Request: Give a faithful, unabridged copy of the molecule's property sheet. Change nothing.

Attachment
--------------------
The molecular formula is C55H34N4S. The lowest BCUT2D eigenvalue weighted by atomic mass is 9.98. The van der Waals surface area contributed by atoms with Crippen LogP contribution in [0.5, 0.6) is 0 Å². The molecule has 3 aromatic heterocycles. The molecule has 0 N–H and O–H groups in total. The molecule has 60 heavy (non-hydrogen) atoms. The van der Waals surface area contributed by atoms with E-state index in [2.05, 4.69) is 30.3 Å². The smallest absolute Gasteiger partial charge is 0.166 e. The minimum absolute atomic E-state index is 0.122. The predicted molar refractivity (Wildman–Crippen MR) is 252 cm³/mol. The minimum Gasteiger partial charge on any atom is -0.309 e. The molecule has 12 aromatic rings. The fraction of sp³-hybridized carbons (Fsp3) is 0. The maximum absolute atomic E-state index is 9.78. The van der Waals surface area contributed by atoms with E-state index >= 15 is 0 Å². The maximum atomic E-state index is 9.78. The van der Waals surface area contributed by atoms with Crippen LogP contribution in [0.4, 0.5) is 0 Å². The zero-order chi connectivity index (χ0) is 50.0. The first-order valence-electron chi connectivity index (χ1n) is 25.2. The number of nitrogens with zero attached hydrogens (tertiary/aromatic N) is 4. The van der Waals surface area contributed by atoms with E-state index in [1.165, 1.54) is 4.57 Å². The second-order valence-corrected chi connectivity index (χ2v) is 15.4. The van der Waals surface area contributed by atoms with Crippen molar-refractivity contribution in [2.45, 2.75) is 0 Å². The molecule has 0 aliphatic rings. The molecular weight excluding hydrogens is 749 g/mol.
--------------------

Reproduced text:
The molecular formula is C55H34N4S. The lowest BCUT2D eigenvalue weighted by atomic mass is 9.98. The van der Waals surface area contributed by atoms with Crippen LogP contribution in [0.5, 0.6) is 0 Å². The molecule has 3 aromatic heterocycles. The molecule has 0 N–H and O–H groups in total. The molecule has 60 heavy (non-hydrogen) atoms. The van der Waals surface area contributed by atoms with E-state index in [2.05, 4.69) is 30.3 Å². The smallest absolute Gasteiger partial charge is 0.166 e. The minimum absolute atomic E-state index is 0.122. The predicted molar refractivity (Wildman–Crippen MR) is 252 cm³/mol. The minimum Gasteiger partial charge on any atom is -0.309 e. The molecule has 12 aromatic rings. The fraction of sp³-hybridized carbons (Fsp3) is 0. The maximum absolute atomic E-state index is 9.78. The van der Waals surface area contributed by atoms with E-state index >= 15 is 0 Å². The maximum atomic E-state index is 9.78. The van der Waals surface area contributed by atoms with Crippen LogP contribution in [0.4, 0.5) is 0 Å². The zero-order chi connectivity index (χ0) is 50.0. The first-order valence-electron chi connectivity index (χ1n) is 25.2. The number of nitrogens with zero attached hydrogens (tertiary/aromatic N) is 4. The van der Waals surface area contributed by atoms with E-state index in [1.165, 1.54) is 4.57 Å². The second-order valence-corrected chi connectivity index (χ2v) is 15.4. The van der Waals surface area contributed by atoms with Crippen molar-refractivity contribution in [2.45, 2.75) is 0 Å². The molecule has 0 aliphatic rings. The molecular weight excluding hydrogens is 749 g/mol.